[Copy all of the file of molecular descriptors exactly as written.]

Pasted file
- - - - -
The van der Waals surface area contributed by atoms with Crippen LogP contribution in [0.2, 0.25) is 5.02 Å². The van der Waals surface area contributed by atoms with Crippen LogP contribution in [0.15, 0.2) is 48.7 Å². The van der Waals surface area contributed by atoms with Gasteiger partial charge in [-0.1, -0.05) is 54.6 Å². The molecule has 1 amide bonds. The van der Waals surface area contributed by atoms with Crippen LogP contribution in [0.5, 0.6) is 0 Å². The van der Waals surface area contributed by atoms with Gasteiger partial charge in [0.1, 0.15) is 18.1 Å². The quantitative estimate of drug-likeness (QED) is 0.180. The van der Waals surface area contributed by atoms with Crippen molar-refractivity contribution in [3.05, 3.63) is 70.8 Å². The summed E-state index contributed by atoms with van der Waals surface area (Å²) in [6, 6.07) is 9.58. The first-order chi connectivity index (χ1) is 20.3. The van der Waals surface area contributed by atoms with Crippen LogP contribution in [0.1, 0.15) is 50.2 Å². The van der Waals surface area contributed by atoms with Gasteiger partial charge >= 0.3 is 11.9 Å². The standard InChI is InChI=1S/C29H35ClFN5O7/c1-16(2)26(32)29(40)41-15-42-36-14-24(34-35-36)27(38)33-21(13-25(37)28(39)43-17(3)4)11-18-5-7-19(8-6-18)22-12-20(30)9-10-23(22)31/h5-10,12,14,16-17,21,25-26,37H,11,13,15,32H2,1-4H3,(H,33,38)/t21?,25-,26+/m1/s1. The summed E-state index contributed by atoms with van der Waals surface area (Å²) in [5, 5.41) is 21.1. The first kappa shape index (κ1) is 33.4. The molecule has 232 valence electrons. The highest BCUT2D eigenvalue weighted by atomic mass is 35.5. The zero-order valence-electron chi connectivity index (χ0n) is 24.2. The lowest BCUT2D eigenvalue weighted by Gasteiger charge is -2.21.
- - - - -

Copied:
The van der Waals surface area contributed by atoms with Crippen LogP contribution in [0.2, 0.25) is 5.02 Å². The van der Waals surface area contributed by atoms with Crippen LogP contribution in [0.15, 0.2) is 48.7 Å². The van der Waals surface area contributed by atoms with Gasteiger partial charge in [-0.1, -0.05) is 54.6 Å². The molecule has 1 amide bonds. The van der Waals surface area contributed by atoms with Crippen LogP contribution in [0.5, 0.6) is 0 Å². The van der Waals surface area contributed by atoms with Gasteiger partial charge in [0.1, 0.15) is 18.1 Å². The quantitative estimate of drug-likeness (QED) is 0.180. The van der Waals surface area contributed by atoms with Crippen molar-refractivity contribution in [3.05, 3.63) is 70.8 Å². The summed E-state index contributed by atoms with van der Waals surface area (Å²) in [6, 6.07) is 9.58. The first-order chi connectivity index (χ1) is 20.3. The van der Waals surface area contributed by atoms with Crippen LogP contribution in [0.1, 0.15) is 50.2 Å². The van der Waals surface area contributed by atoms with Gasteiger partial charge >= 0.3 is 11.9 Å². The standard InChI is InChI=1S/C29H35ClFN5O7/c1-16(2)26(32)29(40)41-15-42-36-14-24(34-35-36)27(38)33-21(13-25(37)28(39)43-17(3)4)11-18-5-7-19(8-6-18)22-12-20(30)9-10-23(22)31/h5-10,12,14,16-17,21,25-26,37H,11,13,15,32H2,1-4H3,(H,33,38)/t21?,25-,26+/m1/s1. The summed E-state index contributed by atoms with van der Waals surface area (Å²) in [5, 5.41) is 21.1. The first kappa shape index (κ1) is 33.4. The molecule has 232 valence electrons. The highest BCUT2D eigenvalue weighted by atomic mass is 35.5. The zero-order valence-electron chi connectivity index (χ0n) is 24.2. The lowest BCUT2D eigenvalue weighted by Gasteiger charge is -2.21.